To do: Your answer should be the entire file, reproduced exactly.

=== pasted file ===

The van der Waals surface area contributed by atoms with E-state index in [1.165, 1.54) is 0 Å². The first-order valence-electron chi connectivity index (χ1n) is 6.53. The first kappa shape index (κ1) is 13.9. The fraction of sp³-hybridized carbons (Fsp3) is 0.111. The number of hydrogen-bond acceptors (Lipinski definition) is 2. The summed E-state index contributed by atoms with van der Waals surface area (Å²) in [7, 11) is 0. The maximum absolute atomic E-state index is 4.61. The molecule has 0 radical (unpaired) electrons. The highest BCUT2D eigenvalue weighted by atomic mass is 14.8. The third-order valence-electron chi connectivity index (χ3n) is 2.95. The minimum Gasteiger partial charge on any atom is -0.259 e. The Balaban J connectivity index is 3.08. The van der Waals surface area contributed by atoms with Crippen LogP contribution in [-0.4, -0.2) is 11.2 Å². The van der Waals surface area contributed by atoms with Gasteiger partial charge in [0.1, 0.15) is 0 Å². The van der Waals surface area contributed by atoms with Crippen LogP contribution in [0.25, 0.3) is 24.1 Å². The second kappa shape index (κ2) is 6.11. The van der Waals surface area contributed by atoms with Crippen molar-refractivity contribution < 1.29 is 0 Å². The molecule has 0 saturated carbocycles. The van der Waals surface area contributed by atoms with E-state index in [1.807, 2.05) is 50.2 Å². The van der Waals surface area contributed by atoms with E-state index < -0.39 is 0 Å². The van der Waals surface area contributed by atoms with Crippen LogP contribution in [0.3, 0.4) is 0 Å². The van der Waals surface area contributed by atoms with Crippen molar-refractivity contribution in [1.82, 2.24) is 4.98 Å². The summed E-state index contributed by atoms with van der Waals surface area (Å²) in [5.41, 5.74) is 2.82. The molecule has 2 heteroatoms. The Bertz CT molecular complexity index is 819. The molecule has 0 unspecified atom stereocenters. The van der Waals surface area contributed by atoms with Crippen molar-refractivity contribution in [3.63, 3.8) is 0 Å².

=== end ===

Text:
The van der Waals surface area contributed by atoms with E-state index in [1.165, 1.54) is 0 Å². The first-order valence-electron chi connectivity index (χ1n) is 6.53. The first kappa shape index (κ1) is 13.9. The fraction of sp³-hybridized carbons (Fsp3) is 0.111. The number of hydrogen-bond acceptors (Lipinski definition) is 2. The summed E-state index contributed by atoms with van der Waals surface area (Å²) in [7, 11) is 0. The maximum absolute atomic E-state index is 4.61. The molecule has 0 radical (unpaired) electrons. The highest BCUT2D eigenvalue weighted by atomic mass is 14.8. The third-order valence-electron chi connectivity index (χ3n) is 2.95. The minimum Gasteiger partial charge on any atom is -0.259 e. The Balaban J connectivity index is 3.08. The van der Waals surface area contributed by atoms with Crippen LogP contribution in [-0.4, -0.2) is 11.2 Å². The van der Waals surface area contributed by atoms with Gasteiger partial charge in [0.1, 0.15) is 0 Å². The van der Waals surface area contributed by atoms with Crippen LogP contribution in [0.25, 0.3) is 24.1 Å². The second kappa shape index (κ2) is 6.11. The van der Waals surface area contributed by atoms with Crippen molar-refractivity contribution < 1.29 is 0 Å². The molecule has 0 saturated carbocycles. The van der Waals surface area contributed by atoms with E-state index in [1.807, 2.05) is 50.2 Å². The van der Waals surface area contributed by atoms with E-state index < -0.39 is 0 Å². The van der Waals surface area contributed by atoms with Crippen LogP contribution in [0.3, 0.4) is 0 Å². The van der Waals surface area contributed by atoms with Crippen molar-refractivity contribution in [1.82, 2.24) is 4.98 Å². The summed E-state index contributed by atoms with van der Waals surface area (Å²) in [5.41, 5.74) is 2.82. The molecule has 2 heteroatoms. The Bertz CT molecular complexity index is 819. The molecule has 0 unspecified atom stereocenters. The van der Waals surface area contributed by atoms with Crippen molar-refractivity contribution in [3.63, 3.8) is 0 Å².